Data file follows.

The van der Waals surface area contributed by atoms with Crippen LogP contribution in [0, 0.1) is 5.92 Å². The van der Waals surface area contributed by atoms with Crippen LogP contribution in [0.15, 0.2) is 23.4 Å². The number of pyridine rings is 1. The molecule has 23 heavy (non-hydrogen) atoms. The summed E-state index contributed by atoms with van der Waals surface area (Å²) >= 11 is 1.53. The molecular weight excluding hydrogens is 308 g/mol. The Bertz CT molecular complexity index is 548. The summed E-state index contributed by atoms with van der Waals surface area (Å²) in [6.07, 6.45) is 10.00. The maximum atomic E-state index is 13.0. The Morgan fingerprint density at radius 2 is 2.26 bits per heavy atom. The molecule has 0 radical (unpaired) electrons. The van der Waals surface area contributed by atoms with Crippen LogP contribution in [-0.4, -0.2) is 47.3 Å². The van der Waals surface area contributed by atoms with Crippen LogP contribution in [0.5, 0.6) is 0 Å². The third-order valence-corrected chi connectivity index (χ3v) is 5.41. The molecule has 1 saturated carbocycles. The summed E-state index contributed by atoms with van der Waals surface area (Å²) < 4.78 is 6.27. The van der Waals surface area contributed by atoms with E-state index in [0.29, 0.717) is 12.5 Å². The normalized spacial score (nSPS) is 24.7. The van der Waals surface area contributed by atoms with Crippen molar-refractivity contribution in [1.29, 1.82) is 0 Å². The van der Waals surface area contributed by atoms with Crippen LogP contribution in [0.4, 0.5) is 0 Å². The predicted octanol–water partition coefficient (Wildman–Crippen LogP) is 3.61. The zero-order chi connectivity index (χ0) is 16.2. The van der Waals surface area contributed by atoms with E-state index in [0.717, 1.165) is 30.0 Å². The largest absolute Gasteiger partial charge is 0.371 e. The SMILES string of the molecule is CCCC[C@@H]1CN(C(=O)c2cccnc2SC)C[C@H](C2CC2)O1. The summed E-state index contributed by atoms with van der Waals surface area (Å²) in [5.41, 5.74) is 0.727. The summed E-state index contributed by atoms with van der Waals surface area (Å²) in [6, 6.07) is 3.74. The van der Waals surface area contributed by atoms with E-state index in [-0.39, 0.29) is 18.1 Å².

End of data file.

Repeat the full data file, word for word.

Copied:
The van der Waals surface area contributed by atoms with Crippen LogP contribution in [0, 0.1) is 5.92 Å². The van der Waals surface area contributed by atoms with Crippen LogP contribution in [0.15, 0.2) is 23.4 Å². The number of pyridine rings is 1. The molecule has 23 heavy (non-hydrogen) atoms. The summed E-state index contributed by atoms with van der Waals surface area (Å²) >= 11 is 1.53. The molecular weight excluding hydrogens is 308 g/mol. The Bertz CT molecular complexity index is 548. The summed E-state index contributed by atoms with van der Waals surface area (Å²) in [6.07, 6.45) is 10.00. The maximum atomic E-state index is 13.0. The Morgan fingerprint density at radius 2 is 2.26 bits per heavy atom. The molecule has 0 radical (unpaired) electrons. The van der Waals surface area contributed by atoms with Crippen LogP contribution in [-0.4, -0.2) is 47.3 Å². The van der Waals surface area contributed by atoms with Crippen LogP contribution in [0.5, 0.6) is 0 Å². The third-order valence-corrected chi connectivity index (χ3v) is 5.41. The molecule has 1 saturated carbocycles. The summed E-state index contributed by atoms with van der Waals surface area (Å²) < 4.78 is 6.27. The van der Waals surface area contributed by atoms with E-state index in [0.29, 0.717) is 12.5 Å². The normalized spacial score (nSPS) is 24.7. The van der Waals surface area contributed by atoms with Crippen molar-refractivity contribution in [1.29, 1.82) is 0 Å². The van der Waals surface area contributed by atoms with Crippen LogP contribution in [0.4, 0.5) is 0 Å². The predicted octanol–water partition coefficient (Wildman–Crippen LogP) is 3.61. The zero-order chi connectivity index (χ0) is 16.2. The van der Waals surface area contributed by atoms with E-state index in [0.717, 1.165) is 30.0 Å². The largest absolute Gasteiger partial charge is 0.371 e. The SMILES string of the molecule is CCCC[C@@H]1CN(C(=O)c2cccnc2SC)C[C@H](C2CC2)O1. The summed E-state index contributed by atoms with van der Waals surface area (Å²) in [5.41, 5.74) is 0.727. The summed E-state index contributed by atoms with van der Waals surface area (Å²) in [6, 6.07) is 3.74. The van der Waals surface area contributed by atoms with E-state index in [-0.39, 0.29) is 18.1 Å².